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Rising from Ruin is an on-going MSNBC.com special report chronicling two coastal Mississippi towns, Bay St. Louis and Waveland, as they rebuild after Hurricane Katrina.

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This project is evolving. Our daily dispatches coverage has been retired. Click here to see what happened in the area between mid October and January 1, 2006.

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As Heather and I have returned to playing in New Orleans over the past few weeks, it's been interesting to have the conversations we've been having. Most of the clientele at the Bombay Club are locals New Orleanians, and the admiration that we've heard from them toward Mississippi and its efforts to rebuild has been staggering.

When we first started telling our friends in the Big Easy that we were going to move out of the city (about a year ago) the reactions we got were so negative. "You're kidding, right?" "Well, guess you won't be needing your shoes," "I wouldn't go there. ... They've got a slave mentality over there!" Since we had family here (and since Heather basically lived here every summer of her childhood) we weren't biased by these mistaken stereotypes of Mississippi.

However, the talk in New Orleans has changed dramatically since the storm. For one thing, people commiserate, and share their sympathies, since they know we took a worse storm hit. But more and more they express their admiration for the spirit of the people of Mississippi. They are impressed by the help that Mississippians are giving each other, their generosity in sharing relief supplies, and especially the governor's efforts at reconstruction and re-envisioning the Mississippi coast.

They are politely jealous of the apparent strength of leadership, the quickness of restoration of services and the hope for the future (near and far reaching) that they are seeing out of their unfairly maligned neighbors. It's interesting for us, too, since in many ways we are still tied to New Orleans. ... Our band performs there every week, just as we have for the past 3 years. We still have lots of friends, fans and fellow musicians in the Crescent City (though, fewer than before the storm) and we are still proud to be a part of New Orleans and its rebuilding. However, more and more we take greater and greater pride in telling our New Orleans friends "Yes, we live in
Mississippi!".

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5 COMMENTS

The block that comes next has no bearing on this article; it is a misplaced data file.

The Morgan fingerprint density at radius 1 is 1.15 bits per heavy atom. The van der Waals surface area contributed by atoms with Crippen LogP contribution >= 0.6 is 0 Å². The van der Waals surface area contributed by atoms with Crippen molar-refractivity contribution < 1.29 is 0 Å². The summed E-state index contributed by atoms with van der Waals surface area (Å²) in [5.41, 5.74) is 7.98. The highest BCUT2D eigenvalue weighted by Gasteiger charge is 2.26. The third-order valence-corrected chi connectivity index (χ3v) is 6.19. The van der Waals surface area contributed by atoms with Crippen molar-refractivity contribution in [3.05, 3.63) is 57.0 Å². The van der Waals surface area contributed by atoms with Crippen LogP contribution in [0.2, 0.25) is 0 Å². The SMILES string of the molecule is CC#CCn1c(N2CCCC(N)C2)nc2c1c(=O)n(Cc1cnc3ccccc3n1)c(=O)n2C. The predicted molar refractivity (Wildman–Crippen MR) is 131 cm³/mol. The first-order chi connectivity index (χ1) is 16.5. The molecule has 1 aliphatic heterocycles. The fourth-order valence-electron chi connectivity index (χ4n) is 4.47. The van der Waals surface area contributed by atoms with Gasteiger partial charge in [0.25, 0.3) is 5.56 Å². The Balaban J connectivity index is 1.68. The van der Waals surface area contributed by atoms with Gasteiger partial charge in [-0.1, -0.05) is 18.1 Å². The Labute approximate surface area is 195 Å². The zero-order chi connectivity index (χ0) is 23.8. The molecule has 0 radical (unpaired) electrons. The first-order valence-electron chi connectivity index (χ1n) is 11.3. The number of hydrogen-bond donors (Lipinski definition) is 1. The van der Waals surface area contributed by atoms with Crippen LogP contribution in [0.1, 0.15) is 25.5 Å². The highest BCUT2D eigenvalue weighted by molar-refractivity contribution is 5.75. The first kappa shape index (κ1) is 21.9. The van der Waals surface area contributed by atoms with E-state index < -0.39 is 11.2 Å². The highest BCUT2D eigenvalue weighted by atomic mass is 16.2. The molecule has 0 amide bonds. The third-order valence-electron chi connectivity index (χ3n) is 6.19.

I'm glad you're getting a pat on the back for simply being who you are. I can imagine that New Orleans would be kinda jealous of MS' relief efforts!

Like Heather, I grew up in New Orleans, and spent every summer of my life in Waveland. I moved to the Waveland, full time about 28 years ago. Never regretted it! But I also heard all the negative comments, when I first decided to move. But as the years progressed, more and more of my family made the move. I keep telling them, "Now I'll have to move again!" But not me, I'm in Waveland to stay!

I never knew this about the city to the west, that their opinion of their next-door neighbors could be so low. It seems that, given our close proximity and the fact that the Gulf Coast has for many years served as a bedroom and vacation community for many New Orleanians, they at least would know better. How sad that the jewel which had been within their grasp all this time had to be destroyed before they could bring themselves to appreciate it.

I have spent nearly every weekend in Waveland/Bay St. Louis area helping my new friends, and fellow Mississippians. I have seen a spirit in the people down there that is special. I am proud to be called a Mississippian. This area is truley a great place to live.

I was sent to Bay Saint Louis for A reason from the Man Above,Ive been here 15 yeares plus. Really is a great place to Live and bring your family up. This is home and always will be until the Man above says different.Thanks for all the help from All around the WORLD.

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